“It is heart­en­ing to know that, back in the States, there will be that moment in time where peo­ple get together and reflect on the sac­ri­fices made by those who have gone before us,” said Marine Maj. Andrew S. Burch­field, 1st Marine Expe­di­tionary Force Liai­son Offi­cer to 1st Iraqi Army Divi­sion Mil­i­tary Tran­si­tion Team.

Lieu­tenant Van­de­grift was laid to rest with full mil­i­tary hon­ors at Fort Logan National Ceme­tery in Den­ver, April 28.

Marine 1st Lt. Matthew R. Vandegrift remembered

The Associated Press

Growing up in Texas, Matthew R. Vandegrift was the kid in the middle of the rock fight, the one who dropped a cat out a second-story window to see if it really would land on its feet, and the one who put the emergency brake on a car that was rolling down a hill after he saw it in a James Bond movie.

“He was never the guy to start the fight,” said his brother, Barrett. “But he was always the one to finish it.”

Vandegrift, 28, of Littleton, Colo., died April 21 from wounds sustained during combat in Basra. He was a 2003 graduate of Texas A&M, where he was part of the school’s Midshipmen Battalion NROTC program, and was assigned to Camp Lejeune.

Vandegrift fulfilled a lifelong desire to serve his country and to follow in the footsteps of his father, who served in the Marine Corps from 1963 to 1971. “That boy thought I hung the moon,” said his father, John Vandegrift. “It’s the proudest thing I can claim.”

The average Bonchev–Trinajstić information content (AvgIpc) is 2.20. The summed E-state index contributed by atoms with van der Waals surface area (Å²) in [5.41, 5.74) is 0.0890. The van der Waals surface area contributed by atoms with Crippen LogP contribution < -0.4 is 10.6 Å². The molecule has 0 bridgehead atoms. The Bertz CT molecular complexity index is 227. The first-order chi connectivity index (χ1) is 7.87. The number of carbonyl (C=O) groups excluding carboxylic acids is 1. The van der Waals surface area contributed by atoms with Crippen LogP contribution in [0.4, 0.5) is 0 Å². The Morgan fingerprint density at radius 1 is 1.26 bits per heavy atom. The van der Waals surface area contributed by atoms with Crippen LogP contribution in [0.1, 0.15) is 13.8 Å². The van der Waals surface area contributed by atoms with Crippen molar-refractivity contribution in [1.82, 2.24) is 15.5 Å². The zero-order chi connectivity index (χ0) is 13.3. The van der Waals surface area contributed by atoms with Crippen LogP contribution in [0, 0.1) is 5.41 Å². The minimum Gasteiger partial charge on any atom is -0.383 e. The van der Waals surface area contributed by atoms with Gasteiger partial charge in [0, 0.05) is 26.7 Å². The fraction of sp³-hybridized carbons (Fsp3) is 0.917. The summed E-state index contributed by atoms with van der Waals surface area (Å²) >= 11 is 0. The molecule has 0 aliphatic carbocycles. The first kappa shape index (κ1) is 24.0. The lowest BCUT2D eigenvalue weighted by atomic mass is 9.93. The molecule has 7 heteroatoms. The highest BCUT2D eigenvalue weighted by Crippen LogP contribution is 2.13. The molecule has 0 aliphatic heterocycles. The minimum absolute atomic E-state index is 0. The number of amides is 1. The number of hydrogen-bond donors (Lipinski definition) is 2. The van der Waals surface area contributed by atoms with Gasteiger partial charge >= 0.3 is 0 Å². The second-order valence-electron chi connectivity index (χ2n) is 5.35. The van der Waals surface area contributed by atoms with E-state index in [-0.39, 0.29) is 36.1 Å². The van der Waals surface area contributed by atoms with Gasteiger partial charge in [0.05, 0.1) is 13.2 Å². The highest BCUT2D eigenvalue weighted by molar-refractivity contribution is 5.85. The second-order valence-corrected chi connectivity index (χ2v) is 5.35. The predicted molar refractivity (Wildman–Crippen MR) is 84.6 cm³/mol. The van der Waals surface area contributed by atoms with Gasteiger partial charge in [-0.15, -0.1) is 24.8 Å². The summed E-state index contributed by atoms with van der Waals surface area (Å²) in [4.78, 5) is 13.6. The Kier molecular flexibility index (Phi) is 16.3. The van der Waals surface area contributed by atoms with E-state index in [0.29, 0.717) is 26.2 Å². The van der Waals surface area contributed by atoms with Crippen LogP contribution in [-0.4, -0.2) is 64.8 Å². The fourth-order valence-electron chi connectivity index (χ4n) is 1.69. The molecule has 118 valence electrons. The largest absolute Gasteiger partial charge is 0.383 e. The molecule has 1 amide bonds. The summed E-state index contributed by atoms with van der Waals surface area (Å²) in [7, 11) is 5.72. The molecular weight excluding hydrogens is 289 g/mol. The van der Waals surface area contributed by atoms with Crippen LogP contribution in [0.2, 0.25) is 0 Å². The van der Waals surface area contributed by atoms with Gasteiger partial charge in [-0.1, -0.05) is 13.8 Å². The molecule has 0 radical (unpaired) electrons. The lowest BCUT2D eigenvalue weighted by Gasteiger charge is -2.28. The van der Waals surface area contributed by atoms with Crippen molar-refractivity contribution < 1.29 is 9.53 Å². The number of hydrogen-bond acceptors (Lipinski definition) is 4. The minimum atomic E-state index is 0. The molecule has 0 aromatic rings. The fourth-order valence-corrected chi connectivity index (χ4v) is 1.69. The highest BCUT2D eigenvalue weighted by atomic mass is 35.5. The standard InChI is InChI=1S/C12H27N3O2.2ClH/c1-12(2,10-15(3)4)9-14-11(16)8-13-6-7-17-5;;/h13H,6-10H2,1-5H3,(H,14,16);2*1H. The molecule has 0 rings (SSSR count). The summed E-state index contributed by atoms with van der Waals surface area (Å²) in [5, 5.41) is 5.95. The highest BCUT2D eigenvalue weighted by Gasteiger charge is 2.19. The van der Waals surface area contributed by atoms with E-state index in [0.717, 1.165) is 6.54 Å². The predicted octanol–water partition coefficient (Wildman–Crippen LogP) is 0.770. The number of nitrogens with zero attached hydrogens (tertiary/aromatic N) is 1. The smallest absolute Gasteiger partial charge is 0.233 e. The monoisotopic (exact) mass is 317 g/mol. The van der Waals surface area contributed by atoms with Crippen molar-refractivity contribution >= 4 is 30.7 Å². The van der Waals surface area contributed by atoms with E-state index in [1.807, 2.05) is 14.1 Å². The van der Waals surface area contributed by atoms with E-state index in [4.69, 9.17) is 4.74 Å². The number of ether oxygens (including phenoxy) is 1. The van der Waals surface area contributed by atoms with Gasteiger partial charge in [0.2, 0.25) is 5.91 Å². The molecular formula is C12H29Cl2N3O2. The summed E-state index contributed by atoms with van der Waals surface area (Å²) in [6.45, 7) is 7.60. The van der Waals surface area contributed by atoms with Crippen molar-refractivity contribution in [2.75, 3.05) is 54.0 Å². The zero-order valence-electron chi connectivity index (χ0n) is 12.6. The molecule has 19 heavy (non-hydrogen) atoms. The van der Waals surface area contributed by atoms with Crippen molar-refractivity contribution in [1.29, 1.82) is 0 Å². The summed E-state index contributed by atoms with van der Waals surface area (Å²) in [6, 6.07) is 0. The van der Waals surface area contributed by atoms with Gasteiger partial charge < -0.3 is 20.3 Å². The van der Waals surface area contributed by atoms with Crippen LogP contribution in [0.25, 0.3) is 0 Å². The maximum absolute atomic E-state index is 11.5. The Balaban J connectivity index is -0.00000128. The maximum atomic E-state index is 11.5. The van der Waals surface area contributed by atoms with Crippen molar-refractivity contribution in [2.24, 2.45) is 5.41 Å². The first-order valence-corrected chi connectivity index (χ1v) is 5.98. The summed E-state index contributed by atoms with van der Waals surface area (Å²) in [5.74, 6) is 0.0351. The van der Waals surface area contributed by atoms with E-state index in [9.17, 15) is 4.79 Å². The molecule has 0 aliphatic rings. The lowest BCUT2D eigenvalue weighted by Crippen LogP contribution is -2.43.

Mary Jane Vandegrift described her son as a charismatic child who grew into a caring man, someone who was determined to better the lives of those around him.

“He was the perfect kid,” she said. “One in a million.” 
Littleton Marine Killed In Iraq
Associated Press, Apr 25, 2008

LITTLETON, Colo. (AP/CBS4) ― The Department of Defense says a North Carolina-based Marine has died from combat injuries he suffered in Iraq.

The military says 28-year-old 1st Lt. Matthew R. Vandergrift of Littleton died Monday after he was injured in Basra. He had turned 28 four days earlier, his family said.

"I'm happy for him that he's in heaven and I'm happy for him that he died the way he did serving this country," Barrett Vandergrift, Matthew's brother, told CBS4.

Vandergrift was assigned to 2nd Battalion, 10th Marine Regiment, 2nd Marine Division at Camp Lejeune, N.C.

A spokesman at Camp Lejeune says Vandergrift joined the Marines in 2005 and trained as an artillery officer.

He was assigned to a military transition team with the Iraqi army when he was fatally wounded. His family said he had been in Iraq for about 8 months and was training Iraqi soldiers.

Matthew R. Vandergrift's brother Barrett is a helicopter pilot with the Air Force and his father is a former Marine.

"One of reasons we've all served in our family is because we owe people, really for all of mankind, because this battle in Iraq is no different than any other war," John Vandergrift, the family father, told CBS4. "Good versus evil has been here since the beginning of time."

Matthew Vandergrift will be buried at Fort Logan National Cemetery with full military honors. His family asked that memorial contributions be made to programs that help the children and spouses of soldiers who died serving their country.